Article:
Alexander Thomson (April 9, 1817 - March 22, 1875) was one of the great Glaswegian architects, even though he was born in the small village of Balfron some 15 miles to the North. He is believed by some to be the equal of Charles Rennie Mackintosh. He produced his own distinctive neoclassical architecture which gave him the nickname "Greek". Despite this, his influences were not confined just to Greece, and Egyptian and Syrian motifs are evident in his work. Some of his more famous buildings include Holmwood House in the South Side of Glasgow, The St Vincent Street Church and Egyptian Halls in the centre of Glasgow, and the terrace of what are now flats and University buildings in Oakfield Avenue in the West End. His work has had a great and enduring impact on the city's appearance.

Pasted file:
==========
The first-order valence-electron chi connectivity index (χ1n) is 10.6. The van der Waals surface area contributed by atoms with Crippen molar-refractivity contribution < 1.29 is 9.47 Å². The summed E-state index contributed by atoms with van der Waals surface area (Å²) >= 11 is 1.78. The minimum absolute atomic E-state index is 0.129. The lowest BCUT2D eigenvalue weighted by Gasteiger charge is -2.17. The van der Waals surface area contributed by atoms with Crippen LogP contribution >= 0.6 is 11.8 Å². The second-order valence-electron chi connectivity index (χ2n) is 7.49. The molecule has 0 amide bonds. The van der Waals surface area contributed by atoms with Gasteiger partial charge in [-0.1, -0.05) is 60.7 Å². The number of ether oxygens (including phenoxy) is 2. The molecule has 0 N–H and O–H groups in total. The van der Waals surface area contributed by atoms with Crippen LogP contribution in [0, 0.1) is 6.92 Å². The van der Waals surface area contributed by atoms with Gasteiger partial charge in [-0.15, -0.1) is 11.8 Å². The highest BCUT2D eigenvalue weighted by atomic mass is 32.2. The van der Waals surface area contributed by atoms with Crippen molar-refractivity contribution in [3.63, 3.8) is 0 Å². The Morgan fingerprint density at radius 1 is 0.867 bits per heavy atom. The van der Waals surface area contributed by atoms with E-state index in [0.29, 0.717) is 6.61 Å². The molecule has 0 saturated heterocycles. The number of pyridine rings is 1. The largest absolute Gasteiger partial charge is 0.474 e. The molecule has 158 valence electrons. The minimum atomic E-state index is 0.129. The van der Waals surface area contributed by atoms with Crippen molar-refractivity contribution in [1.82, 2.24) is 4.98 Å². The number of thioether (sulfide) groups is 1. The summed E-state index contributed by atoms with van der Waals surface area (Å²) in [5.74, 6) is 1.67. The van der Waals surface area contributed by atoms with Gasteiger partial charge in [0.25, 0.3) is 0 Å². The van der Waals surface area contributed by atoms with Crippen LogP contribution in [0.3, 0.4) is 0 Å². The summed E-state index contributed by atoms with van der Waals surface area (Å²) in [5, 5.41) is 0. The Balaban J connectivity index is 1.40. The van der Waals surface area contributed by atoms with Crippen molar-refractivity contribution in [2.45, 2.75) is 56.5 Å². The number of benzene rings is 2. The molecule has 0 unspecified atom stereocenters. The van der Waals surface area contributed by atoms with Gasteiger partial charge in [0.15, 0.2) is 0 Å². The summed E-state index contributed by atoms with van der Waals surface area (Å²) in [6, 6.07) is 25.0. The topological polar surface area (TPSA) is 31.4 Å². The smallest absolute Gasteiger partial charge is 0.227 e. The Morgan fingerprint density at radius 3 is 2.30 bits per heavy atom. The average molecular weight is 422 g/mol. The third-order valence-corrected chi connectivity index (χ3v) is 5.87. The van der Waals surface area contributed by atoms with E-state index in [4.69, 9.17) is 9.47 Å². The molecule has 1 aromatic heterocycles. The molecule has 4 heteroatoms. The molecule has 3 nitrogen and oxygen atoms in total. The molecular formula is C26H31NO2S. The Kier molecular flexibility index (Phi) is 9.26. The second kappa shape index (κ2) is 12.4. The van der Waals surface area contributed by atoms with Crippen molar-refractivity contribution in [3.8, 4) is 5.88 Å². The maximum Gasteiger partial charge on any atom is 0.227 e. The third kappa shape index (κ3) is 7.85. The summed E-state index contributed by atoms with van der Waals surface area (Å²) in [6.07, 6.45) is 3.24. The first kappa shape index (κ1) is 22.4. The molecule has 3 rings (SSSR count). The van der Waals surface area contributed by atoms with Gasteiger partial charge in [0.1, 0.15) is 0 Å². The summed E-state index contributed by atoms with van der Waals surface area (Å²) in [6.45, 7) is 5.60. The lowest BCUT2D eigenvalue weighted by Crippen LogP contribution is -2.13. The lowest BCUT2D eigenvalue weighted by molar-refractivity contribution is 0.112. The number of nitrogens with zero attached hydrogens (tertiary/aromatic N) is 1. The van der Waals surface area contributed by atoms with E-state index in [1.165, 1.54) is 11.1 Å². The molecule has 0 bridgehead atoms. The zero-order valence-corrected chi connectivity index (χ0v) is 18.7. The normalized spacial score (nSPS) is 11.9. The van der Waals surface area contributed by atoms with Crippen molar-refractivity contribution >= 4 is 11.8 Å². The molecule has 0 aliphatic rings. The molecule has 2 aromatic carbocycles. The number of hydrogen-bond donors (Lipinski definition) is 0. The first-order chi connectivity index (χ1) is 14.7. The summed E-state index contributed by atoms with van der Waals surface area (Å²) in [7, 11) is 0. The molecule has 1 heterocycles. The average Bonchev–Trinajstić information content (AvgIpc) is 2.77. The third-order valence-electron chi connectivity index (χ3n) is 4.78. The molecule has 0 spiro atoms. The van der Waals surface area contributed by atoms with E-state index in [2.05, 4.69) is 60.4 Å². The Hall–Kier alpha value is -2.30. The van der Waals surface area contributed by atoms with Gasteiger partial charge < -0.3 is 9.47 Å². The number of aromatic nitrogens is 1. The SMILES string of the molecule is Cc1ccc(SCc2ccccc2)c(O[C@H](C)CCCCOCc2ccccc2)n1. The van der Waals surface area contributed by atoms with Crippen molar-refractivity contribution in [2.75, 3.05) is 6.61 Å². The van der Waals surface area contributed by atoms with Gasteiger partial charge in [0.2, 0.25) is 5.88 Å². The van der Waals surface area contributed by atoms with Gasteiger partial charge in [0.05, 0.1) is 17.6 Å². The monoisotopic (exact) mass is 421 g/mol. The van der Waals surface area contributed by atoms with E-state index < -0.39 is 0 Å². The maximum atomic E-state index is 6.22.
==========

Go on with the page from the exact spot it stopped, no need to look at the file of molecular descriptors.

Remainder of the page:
Thomson was a committed Christian and designed three notable churches for the United Presbyterian Church of Scotland. The interior decor was influenced by Biblical themes, such as the descriptions in II Chronicles 3:5-16 of King Solomon's Temple in Jerusalem. Only one church is still in use - St Vincent Street, Glasgow (built 1859). His Caledonia Road Church in the Gorbals has been slowly decaying since an arson attack in 1965, but is still a visible landmark on the South Side.